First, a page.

A history spanning 600 years - an epic story of a dynasty that started as a small group of cavalry mercenaries to become the absolute rulers of the greatest and longest-lasting Islamic empire. Focusing on the lives and achievements of the Sultans themselves, this history mixes court intrigue, wars and plotting against a backdrop of growing power and wealth. Jem Duducu charts the rise and fall of the dynasty, from the forgotten Sultan Murad IV who led soldiers into battle, captured Baghdad and banned alcohol but died young from drink, to the most famous rulers such as Suleiman the Magnificent. The account includes worldchanging events such as the fall of Constantinople. It describes the strong trade alliances the empire had with Elizabeth I, and demystifies the Sultan’s harem. In modern times it traces the outbreak of war in 1914 as the Ottoman hold on power fractured, and describes the bloody fighting with Allied troops at Gallipoli. The Sultansexplains how the Republic of Turkey is not the same thing as the Ottoman Empire, but remains in its historical shadow, as part of an Islamic world torn by religious conflict and power struggles.

    • Humanities & Social Sciences
      September 2017

      Vintage Signs of America

      by Debra Jane Seltzer

      Debra Jane Seltzer’s beautiful collection of images features some of the most stunning signs that remain on public display in the United States. The focus is on neon signs from the 1940s and 1950s. There are also examples of increasingly rare opal glass letter and bulb signs from the 1920s and 1930s. In addition, you will find stylish and underappreciated plastic signs from the 1960s and 1970s. Represented within are Sputnik-shaped signs, mechanical signs, as well as signs with representations of pizza chefs, diving women, animals, doughnuts and more. There is also a discussion of the vulnerability of these signs due to their deterioration, changes in sign laws, and the popular transition from neon to LED lighting and electronic displays. Maintaining these signs has become too expensive for most business owners. In recent years, countless wonderful signs have been hauled to the scrapyard. A much smaller percentage have been saved, restored, and/or relocated through community action and online fundraising efforts. Other signs have found new life at museums or have safely vanished into private collections. This book offers suggestions as to what you can do to save these signs. Vintage signs are unique works of art and craftsmanship. They are personal connections to the past and community landmarks. They have also become tourist attractions. However, the signs which appear in this book could disappear at any time. So, see them and shoot them while you can.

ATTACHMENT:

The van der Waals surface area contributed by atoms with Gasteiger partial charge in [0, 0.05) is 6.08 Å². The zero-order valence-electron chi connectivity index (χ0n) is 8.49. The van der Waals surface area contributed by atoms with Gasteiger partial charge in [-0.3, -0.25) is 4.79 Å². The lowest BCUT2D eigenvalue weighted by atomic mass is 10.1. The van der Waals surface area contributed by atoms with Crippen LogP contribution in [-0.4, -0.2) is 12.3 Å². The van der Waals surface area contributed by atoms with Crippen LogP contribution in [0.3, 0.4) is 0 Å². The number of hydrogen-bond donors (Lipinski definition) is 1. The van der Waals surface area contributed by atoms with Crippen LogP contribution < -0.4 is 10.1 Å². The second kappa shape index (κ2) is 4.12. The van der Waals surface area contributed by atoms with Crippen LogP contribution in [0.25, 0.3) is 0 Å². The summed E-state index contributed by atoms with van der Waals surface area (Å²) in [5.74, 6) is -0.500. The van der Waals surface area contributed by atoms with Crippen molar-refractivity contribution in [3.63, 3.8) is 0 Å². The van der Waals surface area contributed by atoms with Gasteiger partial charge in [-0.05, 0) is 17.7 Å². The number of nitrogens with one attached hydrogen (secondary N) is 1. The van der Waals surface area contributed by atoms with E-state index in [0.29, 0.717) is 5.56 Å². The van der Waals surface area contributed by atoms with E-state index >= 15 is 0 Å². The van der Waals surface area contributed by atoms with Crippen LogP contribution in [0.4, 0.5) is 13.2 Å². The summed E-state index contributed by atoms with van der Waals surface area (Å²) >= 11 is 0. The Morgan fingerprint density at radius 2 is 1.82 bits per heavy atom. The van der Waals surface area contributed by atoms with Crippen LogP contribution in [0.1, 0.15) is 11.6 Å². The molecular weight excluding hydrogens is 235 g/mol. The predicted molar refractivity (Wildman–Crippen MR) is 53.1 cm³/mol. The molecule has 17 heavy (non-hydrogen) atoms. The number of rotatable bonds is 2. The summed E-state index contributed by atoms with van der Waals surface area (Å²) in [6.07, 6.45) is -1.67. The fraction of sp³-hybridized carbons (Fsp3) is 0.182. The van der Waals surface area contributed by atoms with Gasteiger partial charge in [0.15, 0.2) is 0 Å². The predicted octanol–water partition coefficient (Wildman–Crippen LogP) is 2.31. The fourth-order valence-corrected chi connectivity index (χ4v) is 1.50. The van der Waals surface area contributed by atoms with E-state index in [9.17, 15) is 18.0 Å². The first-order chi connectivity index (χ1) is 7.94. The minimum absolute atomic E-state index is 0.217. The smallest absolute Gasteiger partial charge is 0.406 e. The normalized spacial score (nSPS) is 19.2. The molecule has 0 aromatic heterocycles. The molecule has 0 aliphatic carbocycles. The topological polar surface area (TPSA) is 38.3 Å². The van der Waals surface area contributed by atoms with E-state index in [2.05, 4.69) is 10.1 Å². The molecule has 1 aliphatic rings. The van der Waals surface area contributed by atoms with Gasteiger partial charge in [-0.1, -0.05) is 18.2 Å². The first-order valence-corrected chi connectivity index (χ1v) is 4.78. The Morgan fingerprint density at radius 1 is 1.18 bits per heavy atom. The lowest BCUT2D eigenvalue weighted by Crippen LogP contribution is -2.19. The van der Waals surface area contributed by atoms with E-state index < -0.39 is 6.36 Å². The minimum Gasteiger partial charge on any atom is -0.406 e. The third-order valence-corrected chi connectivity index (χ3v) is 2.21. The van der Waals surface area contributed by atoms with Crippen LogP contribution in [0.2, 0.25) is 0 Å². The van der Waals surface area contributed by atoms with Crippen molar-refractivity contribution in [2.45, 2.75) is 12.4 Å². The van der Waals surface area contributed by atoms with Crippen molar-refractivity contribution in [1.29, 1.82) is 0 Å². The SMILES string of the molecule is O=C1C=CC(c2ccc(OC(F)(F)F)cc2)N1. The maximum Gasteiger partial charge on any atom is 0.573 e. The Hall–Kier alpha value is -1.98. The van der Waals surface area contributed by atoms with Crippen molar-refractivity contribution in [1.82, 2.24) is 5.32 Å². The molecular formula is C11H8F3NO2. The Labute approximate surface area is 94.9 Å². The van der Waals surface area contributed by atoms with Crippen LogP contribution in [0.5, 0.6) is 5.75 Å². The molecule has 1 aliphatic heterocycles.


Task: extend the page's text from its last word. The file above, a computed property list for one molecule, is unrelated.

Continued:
• Humanities & Social Sciences
      May 2017

      The Warrior Queen

      The Life and Legend of Aethelflaed, Daughter of Alfred the Great

      by Joanna Arman

      Æthelflæd, eldest daughter of Alfred the Great, has gone down in history as an enigmatic and almost legendary figure. To the popular imagination, she is the archetypal warrior queen, a Medieval Boudicca, renowned for her heroic struggle against the Danes and her independent rule of the Saxon Kingdom of Mercia. In fiction, however, she has also been cast as the mistreated wife who seeks a Viking lover, and struggles to be accepted as a female ruler in a patriarchal society. The sources from her own time, and later, reveal a more complex, nuanced and fascinating image of the ‘Lady of the Mercians’. A skilled diplomat who forged alliances with neighbouring territories, she was a shrewd and even ruthless leader willing to resort to deception and force to maintain her power. Yet she was also a patron of learning, who used poetic tradition and written history to shape her reputation as a Christian maiden engaged in an epic struggle against the heathen foe. The real Æthelflæd emerges as a remarkable political and military leader, admired in her own time, and a model of female leadership for writers of later generations.